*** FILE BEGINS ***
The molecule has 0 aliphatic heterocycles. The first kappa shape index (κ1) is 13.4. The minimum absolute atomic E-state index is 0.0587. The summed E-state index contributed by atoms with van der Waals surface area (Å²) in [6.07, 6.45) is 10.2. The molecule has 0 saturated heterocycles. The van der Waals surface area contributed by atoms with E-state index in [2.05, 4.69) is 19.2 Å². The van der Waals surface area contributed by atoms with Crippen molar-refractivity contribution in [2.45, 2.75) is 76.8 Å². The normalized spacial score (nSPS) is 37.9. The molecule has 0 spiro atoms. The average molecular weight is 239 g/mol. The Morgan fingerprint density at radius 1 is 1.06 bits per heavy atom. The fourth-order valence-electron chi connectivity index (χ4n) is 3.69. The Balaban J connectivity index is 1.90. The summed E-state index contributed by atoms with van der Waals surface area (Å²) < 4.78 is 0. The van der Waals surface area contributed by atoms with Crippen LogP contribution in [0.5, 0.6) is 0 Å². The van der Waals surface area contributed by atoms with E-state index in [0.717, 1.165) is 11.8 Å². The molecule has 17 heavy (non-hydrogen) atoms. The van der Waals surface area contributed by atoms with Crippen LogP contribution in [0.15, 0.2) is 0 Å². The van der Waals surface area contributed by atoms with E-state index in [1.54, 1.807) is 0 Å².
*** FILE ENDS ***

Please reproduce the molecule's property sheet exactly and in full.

The molecule has 0 aliphatic heterocycles. The first kappa shape index (κ1) is 13.4. The minimum absolute atomic E-state index is 0.0587. The summed E-state index contributed by atoms with van der Waals surface area (Å²) in [6.07, 6.45) is 10.2. The molecule has 0 saturated heterocycles. The van der Waals surface area contributed by atoms with E-state index in [2.05, 4.69) is 19.2 Å². The van der Waals surface area contributed by atoms with Crippen molar-refractivity contribution in [2.45, 2.75) is 76.8 Å². The normalized spacial score (nSPS) is 37.9. The molecule has 0 spiro atoms. The average molecular weight is 239 g/mol. The Morgan fingerprint density at radius 1 is 1.06 bits per heavy atom. The fourth-order valence-electron chi connectivity index (χ4n) is 3.69. The Balaban J connectivity index is 1.90. The summed E-state index contributed by atoms with van der Waals surface area (Å²) < 4.78 is 0. The van der Waals surface area contributed by atoms with Crippen LogP contribution in [0.5, 0.6) is 0 Å². The van der Waals surface area contributed by atoms with E-state index in [0.717, 1.165) is 11.8 Å². The molecule has 17 heavy (non-hydrogen) atoms. The van der Waals surface area contributed by atoms with Crippen LogP contribution in [0.15, 0.2) is 0 Å². The van der Waals surface area contributed by atoms with E-state index in [1.54, 1.807) is 0 Å².